US to expand military, economic ties with Indo-Pacific, Blinken says
Secretary of State Antony Blinken on Tuesday spoke on how the U.S. will be expanding its military and economic presence in the Indo-Pacific region to advance what he called a shared vision of a “free and open Indo-Pacific.”
Blinken gave an address in Jakarta, Indonesia, at Universitas Indonesia. In his speech, Blinken laid out five goals the U.S. has for its involvement in the region: advancing a free and open Indo-Pacific; establishing stronger relations with neighboring countries like Australia, Japan and South Korea; promoting prosperity; building resilience; and bolstering security.
As part of advancing these goals, Blinken directly addressed China’s “aggressive actions” in claiming open seas as part of its maritime territory.
“Countries across the region want this behavior to change,” said Blinken.
Blinken said President Biden would be inviting leaders from the Association of Southeast Asian Nations to the U.S. for a summit in the coming months to discuss strategic partnerships.
“Threats are evolving. Our security approach has to evolve with them. We’ll seek closer civilian security cooperation to tackle challenges ranging from violent extremism, to illegal fishing, to human trafficking,” said Blinken. “And we’ll adopt a strategy that more closely weaves together all our instruments of national power — diplomacy, military, intelligence — with those of our allies and our partners.”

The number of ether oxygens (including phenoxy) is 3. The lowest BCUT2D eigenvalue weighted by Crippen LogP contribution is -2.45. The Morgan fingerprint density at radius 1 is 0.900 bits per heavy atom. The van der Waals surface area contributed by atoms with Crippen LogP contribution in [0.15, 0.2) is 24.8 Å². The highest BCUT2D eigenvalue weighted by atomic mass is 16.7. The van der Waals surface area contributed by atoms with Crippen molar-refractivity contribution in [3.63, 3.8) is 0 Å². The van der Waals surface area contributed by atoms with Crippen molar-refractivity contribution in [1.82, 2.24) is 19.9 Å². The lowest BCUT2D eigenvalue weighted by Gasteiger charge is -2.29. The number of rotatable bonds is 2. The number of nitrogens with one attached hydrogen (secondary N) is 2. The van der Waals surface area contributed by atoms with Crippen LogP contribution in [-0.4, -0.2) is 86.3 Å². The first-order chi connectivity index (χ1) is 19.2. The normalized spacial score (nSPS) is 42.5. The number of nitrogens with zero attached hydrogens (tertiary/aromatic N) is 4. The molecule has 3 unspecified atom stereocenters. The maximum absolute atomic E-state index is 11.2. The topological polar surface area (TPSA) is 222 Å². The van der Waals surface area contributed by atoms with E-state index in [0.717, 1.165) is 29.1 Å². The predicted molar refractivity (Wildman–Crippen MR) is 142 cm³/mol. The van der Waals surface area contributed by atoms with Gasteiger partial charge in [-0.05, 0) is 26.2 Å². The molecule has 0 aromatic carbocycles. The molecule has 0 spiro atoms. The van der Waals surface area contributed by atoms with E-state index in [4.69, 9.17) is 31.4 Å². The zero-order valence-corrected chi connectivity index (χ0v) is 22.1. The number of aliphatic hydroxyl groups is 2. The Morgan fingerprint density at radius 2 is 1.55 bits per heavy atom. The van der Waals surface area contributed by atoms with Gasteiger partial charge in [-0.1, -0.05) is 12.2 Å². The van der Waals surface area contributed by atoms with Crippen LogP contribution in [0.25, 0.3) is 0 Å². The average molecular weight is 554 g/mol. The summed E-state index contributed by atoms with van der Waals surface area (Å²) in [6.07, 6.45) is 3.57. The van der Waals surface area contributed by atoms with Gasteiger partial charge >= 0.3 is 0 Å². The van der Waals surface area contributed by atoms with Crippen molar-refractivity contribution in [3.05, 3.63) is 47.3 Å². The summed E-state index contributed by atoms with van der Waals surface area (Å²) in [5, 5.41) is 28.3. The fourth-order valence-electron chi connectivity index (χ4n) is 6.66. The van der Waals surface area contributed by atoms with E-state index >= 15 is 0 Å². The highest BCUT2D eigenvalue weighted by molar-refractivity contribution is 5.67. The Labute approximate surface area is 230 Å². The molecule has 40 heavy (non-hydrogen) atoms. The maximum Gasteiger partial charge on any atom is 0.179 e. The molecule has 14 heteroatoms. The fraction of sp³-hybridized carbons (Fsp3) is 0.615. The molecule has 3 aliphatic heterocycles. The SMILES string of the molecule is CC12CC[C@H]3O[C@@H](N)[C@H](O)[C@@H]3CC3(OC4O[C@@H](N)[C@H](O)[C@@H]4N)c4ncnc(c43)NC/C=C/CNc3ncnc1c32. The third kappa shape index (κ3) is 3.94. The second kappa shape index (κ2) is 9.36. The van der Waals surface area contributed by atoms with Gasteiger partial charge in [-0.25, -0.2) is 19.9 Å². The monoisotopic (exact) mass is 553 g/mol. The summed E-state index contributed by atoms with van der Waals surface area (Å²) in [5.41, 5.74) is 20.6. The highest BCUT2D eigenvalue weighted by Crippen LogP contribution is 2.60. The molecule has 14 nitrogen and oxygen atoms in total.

The secretary stressed that the U.S. does not want conflict in the Indo-Pacific, pointing to continued diplomatic efforts with North Korea as evidence of this.
“And that’s why President Biden told President Xi last month that we share a profound responsibility to ensure that the competition between our countries does not veer into conflict,” he said, referring to China’s leader. “We take that responsibility with the greatest of seriousness, because the failure to do so would be catastrophic for all of us.”
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